Bruce lived during the late Cretaceous period, approximately 80 million years ago. He swam in a deep sea environment with numerous other marine reptiles. This ocean is termed the Western Interior Seaway and split North America in two. The Seaway spanned from the frigid waters of the Arctic Ocean to the warm currents of the Gulf of Mexico.
Bruce belonged to a group of Mosasaurs called the Tylosaurs. These Tylosaurs were the largest of the Mosasaurs, Bruce being the largest in the world for this time period, at more than 13 meters in length or approximately 43 feet long from snout to tail. Bruce was a fierce predator, top of the food chain in the Seaway eating anything it its path from plesiosaurs to ammonites (shelled organisms).
The tail of Bruce is exceptionally long, moving side to side to propel him forward with snake-like undulations, while the large flippers primarily steered. Palaeontologists think the Mosasaurs lineage was branched off from a lizard group know today as the Monitor Lizards.
This is before we started restoring the skull, we molded the bones of the skull then made casts of them which we later used in the restoration. In this picture you see the anterior part of the original dentary with teeth in it. Next to the dentary is a similar object that is creamy white. It is the cast or duplicate of the original bone.
In this case we did not use the real bones to restore the skull, we made casts of the bones we had, and incorporated these skull bone casts into a foam block which we then carved into a complete skull. The yellowish parts are the casts of the real bones that we have, the pure white is the sculpted part.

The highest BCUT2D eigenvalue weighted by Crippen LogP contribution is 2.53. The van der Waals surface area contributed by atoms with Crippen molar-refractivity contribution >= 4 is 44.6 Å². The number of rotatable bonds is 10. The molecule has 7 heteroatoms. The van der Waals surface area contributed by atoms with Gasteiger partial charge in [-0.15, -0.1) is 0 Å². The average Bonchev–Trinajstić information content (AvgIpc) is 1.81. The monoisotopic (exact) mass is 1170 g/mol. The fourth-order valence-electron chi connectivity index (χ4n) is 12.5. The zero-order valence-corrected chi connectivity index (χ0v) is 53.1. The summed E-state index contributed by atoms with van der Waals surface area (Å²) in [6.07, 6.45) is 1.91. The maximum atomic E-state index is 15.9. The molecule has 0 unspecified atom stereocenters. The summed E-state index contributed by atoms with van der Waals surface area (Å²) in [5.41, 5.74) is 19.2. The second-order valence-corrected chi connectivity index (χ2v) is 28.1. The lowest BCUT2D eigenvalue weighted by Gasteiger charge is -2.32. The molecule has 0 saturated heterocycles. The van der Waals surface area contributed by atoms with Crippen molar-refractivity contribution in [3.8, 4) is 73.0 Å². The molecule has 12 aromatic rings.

On the table are 13 vertebrae that were missing spines and lateral processes. The grayish parts are the real, original bones that we have. The creamy yellow is the sculpting clay that we used to restore the missing parts. Now that this is done, we will be making the molds of the restored vertebrae.
In this picture, you can see the steel that is inside the vertebrae. We are in the process of securing the string of vertebrae on the armature. In this photo, we are about 2/3 of the way on this section of backbone.
We indeed use old hospital gurneys to move our "patient" around, nothing is smoother running than those. On this gurney are a number of vertebrae and chevrons that are coated with latex rubber which is curing. This latex will later be peeled off the original bones and give us the flexible molds that we need to duplicate the bones throughout the process of casting.